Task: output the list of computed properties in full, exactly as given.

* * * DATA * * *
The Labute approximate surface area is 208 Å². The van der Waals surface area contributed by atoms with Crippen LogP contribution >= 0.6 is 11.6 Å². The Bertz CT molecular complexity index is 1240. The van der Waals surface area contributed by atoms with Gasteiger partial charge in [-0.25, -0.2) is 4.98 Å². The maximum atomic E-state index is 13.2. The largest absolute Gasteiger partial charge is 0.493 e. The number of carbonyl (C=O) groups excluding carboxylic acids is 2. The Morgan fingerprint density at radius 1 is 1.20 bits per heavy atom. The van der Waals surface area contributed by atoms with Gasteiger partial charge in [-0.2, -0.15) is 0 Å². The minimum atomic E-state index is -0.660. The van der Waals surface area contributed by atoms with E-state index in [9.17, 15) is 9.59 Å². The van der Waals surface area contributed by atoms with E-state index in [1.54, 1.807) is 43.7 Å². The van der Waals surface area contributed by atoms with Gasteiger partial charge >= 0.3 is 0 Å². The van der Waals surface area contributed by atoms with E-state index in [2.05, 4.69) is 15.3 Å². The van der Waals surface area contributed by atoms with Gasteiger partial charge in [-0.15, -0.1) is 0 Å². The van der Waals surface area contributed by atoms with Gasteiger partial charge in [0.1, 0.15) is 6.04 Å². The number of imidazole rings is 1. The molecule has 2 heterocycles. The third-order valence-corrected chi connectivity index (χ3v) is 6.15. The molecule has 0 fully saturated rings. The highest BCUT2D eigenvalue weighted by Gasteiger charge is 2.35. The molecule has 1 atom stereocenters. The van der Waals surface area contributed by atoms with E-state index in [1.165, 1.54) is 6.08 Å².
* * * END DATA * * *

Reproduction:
The Labute approximate surface area is 208 Å². The van der Waals surface area contributed by atoms with Crippen LogP contribution >= 0.6 is 11.6 Å². The Bertz CT molecular complexity index is 1240. The van der Waals surface area contributed by atoms with Gasteiger partial charge in [-0.25, -0.2) is 4.98 Å². The maximum atomic E-state index is 13.2. The largest absolute Gasteiger partial charge is 0.493 e. The number of carbonyl (C=O) groups excluding carboxylic acids is 2. The Morgan fingerprint density at radius 1 is 1.20 bits per heavy atom. The van der Waals surface area contributed by atoms with Gasteiger partial charge in [-0.2, -0.15) is 0 Å². The minimum atomic E-state index is -0.660. The van der Waals surface area contributed by atoms with E-state index in [9.17, 15) is 9.59 Å². The van der Waals surface area contributed by atoms with E-state index in [1.54, 1.807) is 43.7 Å². The van der Waals surface area contributed by atoms with Gasteiger partial charge >= 0.3 is 0 Å². The van der Waals surface area contributed by atoms with E-state index in [2.05, 4.69) is 15.3 Å². The van der Waals surface area contributed by atoms with Gasteiger partial charge in [-0.15, -0.1) is 0 Å². The van der Waals surface area contributed by atoms with Gasteiger partial charge in [0.1, 0.15) is 6.04 Å². The number of imidazole rings is 1. The molecule has 2 heterocycles. The third-order valence-corrected chi connectivity index (χ3v) is 6.15. The molecule has 0 fully saturated rings. The highest BCUT2D eigenvalue weighted by Gasteiger charge is 2.35. The molecule has 1 atom stereocenters. The van der Waals surface area contributed by atoms with E-state index in [1.165, 1.54) is 6.08 Å².